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    ABSTRACT: Fabry disease is an X-linked inherited metabolic condition where the deficit of the alpha-galactosidase A enzyme, encoded by the GLA gene, leads to glycosphingolipid storage, mainly globotriaosylceramide. To date, more than 600 mutations have been identified in human GLA gene that are responsible for FD, including missense and nonsense mutations, small and large deletions. Such mutations are usually inherited, and cases of de novo onset occur rarely. In this article we report an interesting case of a 44-year-old male patient suffering from a severe form of Fabry disease, with negative family history. The patient showed signs such as cornea verticillata, angiokeratomas, cardiac and neurological manifestations, an end-stage renal disease and he had low alpha-galactosidase A activity. We detected, in this subject, the mutation c.493 G > C in the third exon of the GLA gene which causes the amino acid substitution D165H in the protein. This mutation affects the amino acid - belonging to the group of buried residues - involved, probably, in the preservation of the protein folding. Moreover, studies of multiple sequence alignment indicate that this amino acid is highly conserved, thus strengthening the hypothesis that it is a key amino acid to the enzyme functionality.The study of the relatives of the patient showed that, surprisingly, none of the members of his family of origin had this genetic alteration, suggesting a de novo mutation. Only his 11-year-old daughter - showing acroparaesthesias and heat intolerance with reduced enzymatic activity - had the same mutation. We suggest that a non-inherited mutation of the alpha-galactosidase A gene is responsible for Fabry disease in the patient who had reduced enzyme activity and classical clinical manifestations of the disease. In a family, it is rare to find only one Fabry disease affected subject with a de novo mutation. These findings emphasize the importance of early diagnosis, genetic counselling, studying the genealogical tree of the patients and starting enzyme replacement therapy to prevent irreversible vital organ damage that occurs during the course of the disease.
    BMC Research Notes 01/2014; 7(1):11. DOI:10.1186/1756-0500-7-11
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    ABSTRACT: Fabry disease is an X-linked inborn error of glycolipid metabolism caused by deficiency of the human lysosomal enzyme, α-galactosidase A (αGal), leading to strokes, myocardial infarctions, and terminal renal failure, often leading to death in the fourth or fifth decade of life. The enzyme is responsible for the hydrolysis of terminal α-galactoside linkages in various glycolipids. Enzyme replacement therapy (ERT) has been approved for the treatment of Fabry disease, but adverse reactions, including immune reactions, make it desirable to generate improved methods for ERT. One approach to circumvent these adverse reactions is the development of derivatives of the enzyme with more activity per mg. It was previously reported that carboxyl-terminal deletions of 2 to 10 amino acids led to increased activity of about 2 to 6-fold. However, this data was qualitative or semi-quantitative and relied on comparison of the amounts of mRNA present in Northern blots with αGal enzyme activity using a transient expression system in COS-1 cells. Here we follow up on this report by constructing and purifying mutant enzymes with deletions of 2, 4, 6, 8, and 10 C-terminal amino acids (Δ2, Δ4, Δ6, Δ8, Δ10) for unambiguous quantitative enzyme assays. The results reported here show that the kcat/Km approximately doubles with deletions of 2, 4, 6 and 10 amino acids (0.8 to 1.7-fold effect) while a deletion of 8 amino acids decreases the kcat/Km (7.2-fold effect). These results indicate that the mutated enzymes with increased activity constructed here would be expected to have a greater therapeutic effect on a per mg basis, and could therefore reduce the likelihood of adverse infusion related reactions in Fabry patients receiving ERT treatment. These results also illustrate the principle that in vitro mutagenesis can be used to generate αGal derivatives with improved enzyme activity.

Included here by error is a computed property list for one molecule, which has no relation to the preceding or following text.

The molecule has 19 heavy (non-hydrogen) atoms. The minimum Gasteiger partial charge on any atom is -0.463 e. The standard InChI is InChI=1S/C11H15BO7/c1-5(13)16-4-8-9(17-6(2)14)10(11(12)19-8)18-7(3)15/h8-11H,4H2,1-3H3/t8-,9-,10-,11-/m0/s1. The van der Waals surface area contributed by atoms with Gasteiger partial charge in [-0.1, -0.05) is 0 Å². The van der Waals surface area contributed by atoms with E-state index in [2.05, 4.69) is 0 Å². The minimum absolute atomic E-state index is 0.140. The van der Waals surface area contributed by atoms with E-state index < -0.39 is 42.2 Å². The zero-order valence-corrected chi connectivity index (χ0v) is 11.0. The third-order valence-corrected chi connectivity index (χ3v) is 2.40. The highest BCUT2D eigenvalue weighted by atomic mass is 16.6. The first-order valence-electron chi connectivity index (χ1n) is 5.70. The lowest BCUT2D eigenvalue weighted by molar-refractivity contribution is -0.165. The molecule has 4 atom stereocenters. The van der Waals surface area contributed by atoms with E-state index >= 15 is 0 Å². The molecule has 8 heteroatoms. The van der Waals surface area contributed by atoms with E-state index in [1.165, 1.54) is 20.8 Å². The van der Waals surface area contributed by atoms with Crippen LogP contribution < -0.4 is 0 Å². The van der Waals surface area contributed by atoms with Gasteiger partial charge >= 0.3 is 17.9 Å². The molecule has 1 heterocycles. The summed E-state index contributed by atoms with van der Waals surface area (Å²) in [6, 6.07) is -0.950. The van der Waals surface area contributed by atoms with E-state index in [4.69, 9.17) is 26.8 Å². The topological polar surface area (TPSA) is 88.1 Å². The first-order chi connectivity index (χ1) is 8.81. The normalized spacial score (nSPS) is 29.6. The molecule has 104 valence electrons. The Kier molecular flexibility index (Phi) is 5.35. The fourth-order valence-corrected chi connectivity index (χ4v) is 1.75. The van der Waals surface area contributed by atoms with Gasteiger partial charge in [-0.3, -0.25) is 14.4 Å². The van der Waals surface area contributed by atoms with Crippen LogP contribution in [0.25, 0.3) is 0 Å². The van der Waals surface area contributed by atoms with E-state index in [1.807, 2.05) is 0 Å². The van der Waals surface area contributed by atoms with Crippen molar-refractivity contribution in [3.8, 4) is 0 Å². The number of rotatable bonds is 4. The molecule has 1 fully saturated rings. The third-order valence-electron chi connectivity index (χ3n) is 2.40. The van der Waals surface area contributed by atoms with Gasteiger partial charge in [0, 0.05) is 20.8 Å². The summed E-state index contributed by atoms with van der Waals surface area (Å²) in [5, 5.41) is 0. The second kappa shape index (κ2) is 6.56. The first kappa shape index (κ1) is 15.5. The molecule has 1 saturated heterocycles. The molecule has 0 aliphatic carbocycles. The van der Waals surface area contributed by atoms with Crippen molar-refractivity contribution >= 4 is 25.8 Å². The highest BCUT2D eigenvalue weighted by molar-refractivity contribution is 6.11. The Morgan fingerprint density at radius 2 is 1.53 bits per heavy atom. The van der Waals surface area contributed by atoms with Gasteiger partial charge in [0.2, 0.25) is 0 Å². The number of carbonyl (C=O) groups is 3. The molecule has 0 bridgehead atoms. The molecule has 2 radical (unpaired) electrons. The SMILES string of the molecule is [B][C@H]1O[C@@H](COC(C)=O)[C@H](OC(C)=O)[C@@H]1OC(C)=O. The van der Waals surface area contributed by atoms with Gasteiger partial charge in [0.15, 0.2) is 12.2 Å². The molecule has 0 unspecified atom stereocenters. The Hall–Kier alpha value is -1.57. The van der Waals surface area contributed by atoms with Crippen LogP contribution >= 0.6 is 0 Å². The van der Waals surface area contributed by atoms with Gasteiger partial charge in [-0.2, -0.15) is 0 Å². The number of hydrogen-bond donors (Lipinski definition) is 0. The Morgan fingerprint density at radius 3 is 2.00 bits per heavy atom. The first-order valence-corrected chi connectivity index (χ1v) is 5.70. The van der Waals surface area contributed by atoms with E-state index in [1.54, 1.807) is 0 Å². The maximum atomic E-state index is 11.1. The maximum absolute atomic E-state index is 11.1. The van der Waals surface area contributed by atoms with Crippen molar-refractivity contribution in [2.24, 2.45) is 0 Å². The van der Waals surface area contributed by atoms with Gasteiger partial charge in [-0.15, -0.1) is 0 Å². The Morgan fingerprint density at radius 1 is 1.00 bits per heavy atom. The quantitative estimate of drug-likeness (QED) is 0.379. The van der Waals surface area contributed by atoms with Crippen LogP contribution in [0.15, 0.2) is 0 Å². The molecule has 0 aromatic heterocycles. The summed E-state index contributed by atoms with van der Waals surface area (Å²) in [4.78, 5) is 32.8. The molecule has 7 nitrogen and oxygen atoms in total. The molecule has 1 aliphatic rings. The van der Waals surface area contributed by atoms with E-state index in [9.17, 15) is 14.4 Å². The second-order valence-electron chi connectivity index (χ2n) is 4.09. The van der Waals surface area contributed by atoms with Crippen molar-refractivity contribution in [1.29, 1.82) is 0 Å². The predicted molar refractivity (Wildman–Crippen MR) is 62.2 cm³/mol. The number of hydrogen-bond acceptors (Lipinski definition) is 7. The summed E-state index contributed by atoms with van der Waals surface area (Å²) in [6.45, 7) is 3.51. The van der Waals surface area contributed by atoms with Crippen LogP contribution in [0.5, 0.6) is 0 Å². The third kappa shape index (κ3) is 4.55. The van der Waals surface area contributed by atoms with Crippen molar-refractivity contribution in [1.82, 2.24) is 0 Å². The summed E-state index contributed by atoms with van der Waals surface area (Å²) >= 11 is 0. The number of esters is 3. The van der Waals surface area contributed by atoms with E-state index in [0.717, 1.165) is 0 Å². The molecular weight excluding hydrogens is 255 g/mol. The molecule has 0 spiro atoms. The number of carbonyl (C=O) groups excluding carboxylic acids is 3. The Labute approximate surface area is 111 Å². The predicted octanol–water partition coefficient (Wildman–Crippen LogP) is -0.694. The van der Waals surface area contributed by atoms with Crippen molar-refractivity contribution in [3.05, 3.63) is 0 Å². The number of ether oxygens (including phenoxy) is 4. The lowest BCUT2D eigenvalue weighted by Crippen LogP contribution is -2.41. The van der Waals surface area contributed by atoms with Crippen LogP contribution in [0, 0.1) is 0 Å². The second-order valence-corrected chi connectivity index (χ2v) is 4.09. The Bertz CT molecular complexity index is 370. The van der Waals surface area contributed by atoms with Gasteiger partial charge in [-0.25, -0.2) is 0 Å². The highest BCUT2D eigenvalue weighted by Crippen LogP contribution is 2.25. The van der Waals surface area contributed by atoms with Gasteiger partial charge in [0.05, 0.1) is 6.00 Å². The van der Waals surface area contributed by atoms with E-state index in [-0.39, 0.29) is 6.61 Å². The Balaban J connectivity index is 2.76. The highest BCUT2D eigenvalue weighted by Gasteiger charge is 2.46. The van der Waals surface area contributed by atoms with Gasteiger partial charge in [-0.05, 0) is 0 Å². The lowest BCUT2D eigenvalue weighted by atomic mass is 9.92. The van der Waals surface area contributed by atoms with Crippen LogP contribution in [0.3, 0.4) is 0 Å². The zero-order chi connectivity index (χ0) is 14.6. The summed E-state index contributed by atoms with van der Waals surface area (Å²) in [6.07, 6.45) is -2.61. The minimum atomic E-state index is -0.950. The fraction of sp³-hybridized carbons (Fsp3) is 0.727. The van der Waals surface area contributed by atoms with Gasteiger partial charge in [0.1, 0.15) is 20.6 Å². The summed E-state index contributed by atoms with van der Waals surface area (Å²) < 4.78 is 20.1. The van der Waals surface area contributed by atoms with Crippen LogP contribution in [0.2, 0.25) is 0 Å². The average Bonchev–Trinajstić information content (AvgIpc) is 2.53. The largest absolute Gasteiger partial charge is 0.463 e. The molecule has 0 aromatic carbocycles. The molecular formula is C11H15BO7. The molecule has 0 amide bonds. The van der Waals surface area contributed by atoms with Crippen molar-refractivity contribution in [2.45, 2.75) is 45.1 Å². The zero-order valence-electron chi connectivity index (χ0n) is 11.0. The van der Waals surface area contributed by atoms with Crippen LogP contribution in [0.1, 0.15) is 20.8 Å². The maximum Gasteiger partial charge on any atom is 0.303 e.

PLoS ONE 01/2015; 10(2):e0118341. DOI:10.1371/journal.pone.0118341 · 3.53 Impact Factor

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Markus Ries